Detailed files are available above. The following is a summary of key results and brief discussion of parts of the analysis.
R is a programming language used for statistical computing. It is most commonly used with RStudio, a free programming environment that is reminiscent of the Matlab user interface. R is much different than almost all programming languages I have used. This distinctiveness reflects its purpose as a tool for mathematics and statistics. The syntax is very unique as compared with more traditional languages designed for large-scale software development (C++, Java, even Python). Some code snippets are included below.
This project is a dataset exploration. Despite its quirks, R appears to be well-suited to exploring data. R produces beautiful visualizations with relative code brevity.
The approach to dataset exploration advocated by Udacity is to begin by analyzing the distributions of single variables (univariate analysis). From there, relationships between two of these variables can be analyzed (bivariate analysis). Finally, datapoint coloration, size, and shape can be employed to examine the relationships between more than two variables at a time (multivariate analysis).
The publicly available dataset used for this project contains physiochemical properties and quality ratings for a set of nearly 1600 wines. Information regarding the dataset, including where it can be downloaded, are available here.
The dependent variable for the dataset is the wine quality. This quality factor is a rating between 0 and 10 based on the subjective rating of a group of wine experts. The actual distribution of these ratings are computed and plotted as follows.
As shown in the histogram, the assigned ratings range from 3 to 8.
To aid in subsequent visualizations that benefit from a smaller number of groups, I create a wine “rating” that groups the quality factors as follows:
- 0: Quality 3 or 4 (low quality, 63 wines)
- 1: Quality 5 or 6 (moderate quality, 1319 wines)
- 2: Quality 7 or 8 (high quality, 217 wines)
Admittedly, as “feature engineering” goes, this simple grouping of variables is very tame.
An examination of the histograms for the independent variables show that a majority of them are positively skewed. I test the skewness by running summaries for each of the independent factors.
The only parameters for which the mean is not substantially above the median are density and pH. For the remainder, the data is positively skewed. To compensate, I perform a log-transform on the data. The resulting histograms appear as follows.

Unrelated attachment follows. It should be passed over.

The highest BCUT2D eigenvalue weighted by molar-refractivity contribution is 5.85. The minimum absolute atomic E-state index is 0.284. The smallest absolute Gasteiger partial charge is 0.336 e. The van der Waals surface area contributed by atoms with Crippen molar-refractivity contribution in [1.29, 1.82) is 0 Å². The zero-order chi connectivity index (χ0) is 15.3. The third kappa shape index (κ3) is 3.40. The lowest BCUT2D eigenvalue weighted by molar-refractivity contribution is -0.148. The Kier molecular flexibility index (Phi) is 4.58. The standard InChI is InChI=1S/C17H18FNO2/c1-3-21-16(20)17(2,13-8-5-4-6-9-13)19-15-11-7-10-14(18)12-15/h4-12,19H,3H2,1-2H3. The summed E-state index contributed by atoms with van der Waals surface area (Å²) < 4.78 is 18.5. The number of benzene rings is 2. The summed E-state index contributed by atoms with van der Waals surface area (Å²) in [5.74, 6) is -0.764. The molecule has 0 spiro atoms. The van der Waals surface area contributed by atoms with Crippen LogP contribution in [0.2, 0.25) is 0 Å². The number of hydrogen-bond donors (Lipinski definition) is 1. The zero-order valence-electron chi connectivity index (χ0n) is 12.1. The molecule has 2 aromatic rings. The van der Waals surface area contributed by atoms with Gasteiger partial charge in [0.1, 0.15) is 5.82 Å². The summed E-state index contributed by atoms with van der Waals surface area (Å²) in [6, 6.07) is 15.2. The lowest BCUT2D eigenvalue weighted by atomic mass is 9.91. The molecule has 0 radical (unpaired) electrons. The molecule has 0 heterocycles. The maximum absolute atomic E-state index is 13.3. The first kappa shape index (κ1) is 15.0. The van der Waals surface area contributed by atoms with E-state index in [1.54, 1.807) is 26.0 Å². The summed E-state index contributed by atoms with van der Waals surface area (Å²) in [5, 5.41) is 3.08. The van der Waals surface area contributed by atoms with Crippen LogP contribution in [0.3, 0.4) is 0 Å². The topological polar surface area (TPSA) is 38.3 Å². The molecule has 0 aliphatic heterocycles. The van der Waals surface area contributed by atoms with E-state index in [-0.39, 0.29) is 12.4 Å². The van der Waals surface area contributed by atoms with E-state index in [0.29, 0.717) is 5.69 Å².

In most cases, the spread of the data better approximates a normal distribution following the log transform.
GGpairs is one of the most impressive tools for dataset exploration I have ever found. I am interested to learn what the Python equivalent is. The results of running ggpairs on this dataset follow.
As shown, for each combination of variables, ggpairs produces a scatterplot and calculates the correlation coefficient. From this generalized pairs plot, the factors with the strongest correlations to wine quality are alcohol, volatile acidity, sulphates, and citric acid, in that order. I re-run the ggpairs plot with just that subset of factors.
For each of the possible pairings between the independent variables and wine quality, I produce a scatterplot and a trendline to better understand the relationship. The parameter with the strongest relationship to wine quality is alcohol content.
I also create scatterplots describing a few of the relationships between key features of interest. These are shown below.
In the following plots, the dimensionality of the quality factor is reduced by using the previously discussed (High, Medium, Low) rating system. In these plots, the best wines (blue) minimize volatile acidity (on the y-axis) and maximize each of the other features (on the x-axis).
The lefthand plot is on a linear scale (untransformed, raw data) whereas the righthand plot has been log-transformed to improve the spread of the data.
The following plots are similar, except the best wines maximize the parameters on both axes. The code used to generate these plots are similar to the previous code block.
The final permutation follows.
Another way to visualize the same data is to split the quality factor into two groups: less than or equal to five, and greater than 5. The following data are plotted with and without log transforms. The advantage of this visualization is the location of the highest quality, blue group is very apparent by comparing the left-hand group to the right-hand.
For all of these plots, the clustering of the quality groups becomes more evident as the plots are printed larger.
Analytics Lessons Learned
- R seems to be a great tool for visualization and exploration. It is able to produce great visuals with relatively few lines of code. However, I find the syntax unintuitive and strange. Given a choice between Python and R, I would prefer Python. I would, however, like to learn how to produce the identical plots of this project with Python. I imagine it requires more libraries and code to produce similar plots as R, overall.